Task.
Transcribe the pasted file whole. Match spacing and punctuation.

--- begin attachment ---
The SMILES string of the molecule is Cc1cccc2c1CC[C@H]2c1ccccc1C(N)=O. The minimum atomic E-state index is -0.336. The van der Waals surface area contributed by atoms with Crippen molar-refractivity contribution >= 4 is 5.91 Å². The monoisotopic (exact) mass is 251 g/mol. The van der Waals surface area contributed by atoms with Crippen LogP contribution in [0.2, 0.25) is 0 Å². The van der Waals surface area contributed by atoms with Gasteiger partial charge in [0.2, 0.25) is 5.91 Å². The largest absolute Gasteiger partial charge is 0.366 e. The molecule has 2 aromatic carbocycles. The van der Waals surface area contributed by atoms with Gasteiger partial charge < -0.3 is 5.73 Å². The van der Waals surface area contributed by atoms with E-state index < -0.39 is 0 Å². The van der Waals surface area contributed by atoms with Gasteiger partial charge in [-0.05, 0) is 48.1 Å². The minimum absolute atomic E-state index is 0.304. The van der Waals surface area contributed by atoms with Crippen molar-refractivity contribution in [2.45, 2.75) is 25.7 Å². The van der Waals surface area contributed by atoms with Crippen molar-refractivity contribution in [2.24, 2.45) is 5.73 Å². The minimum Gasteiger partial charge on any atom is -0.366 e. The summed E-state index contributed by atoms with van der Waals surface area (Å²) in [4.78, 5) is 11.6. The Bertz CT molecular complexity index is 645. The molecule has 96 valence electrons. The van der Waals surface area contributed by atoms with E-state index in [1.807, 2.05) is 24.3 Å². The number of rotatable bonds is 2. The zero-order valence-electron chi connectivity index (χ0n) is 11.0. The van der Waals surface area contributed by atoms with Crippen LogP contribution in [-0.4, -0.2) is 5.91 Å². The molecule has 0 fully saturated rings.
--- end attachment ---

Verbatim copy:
The SMILES string of the molecule is Cc1cccc2c1CC[C@H]2c1ccccc1C(N)=O. The minimum atomic E-state index is -0.336. The van der Waals surface area contributed by atoms with Crippen molar-refractivity contribution >= 4 is 5.91 Å². The monoisotopic (exact) mass is 251 g/mol. The van der Waals surface area contributed by atoms with Crippen LogP contribution in [0.2, 0.25) is 0 Å². The van der Waals surface area contributed by atoms with Gasteiger partial charge in [0.2, 0.25) is 5.91 Å². The largest absolute Gasteiger partial charge is 0.366 e. The molecule has 2 aromatic carbocycles. The van der Waals surface area contributed by atoms with Gasteiger partial charge < -0.3 is 5.73 Å². The van der Waals surface area contributed by atoms with E-state index < -0.39 is 0 Å². The van der Waals surface area contributed by atoms with Gasteiger partial charge in [-0.05, 0) is 48.1 Å². The minimum absolute atomic E-state index is 0.304. The van der Waals surface area contributed by atoms with Crippen molar-refractivity contribution in [2.45, 2.75) is 25.7 Å². The van der Waals surface area contributed by atoms with Crippen molar-refractivity contribution in [2.24, 2.45) is 5.73 Å². The minimum Gasteiger partial charge on any atom is -0.366 e. The summed E-state index contributed by atoms with van der Waals surface area (Å²) in [4.78, 5) is 11.6. The Bertz CT molecular complexity index is 645. The molecule has 96 valence electrons. The van der Waals surface area contributed by atoms with E-state index in [1.807, 2.05) is 24.3 Å². The number of rotatable bonds is 2. The zero-order valence-electron chi connectivity index (χ0n) is 11.0. The van der Waals surface area contributed by atoms with Crippen LogP contribution in [-0.4, -0.2) is 5.91 Å². The molecule has 0 fully saturated rings.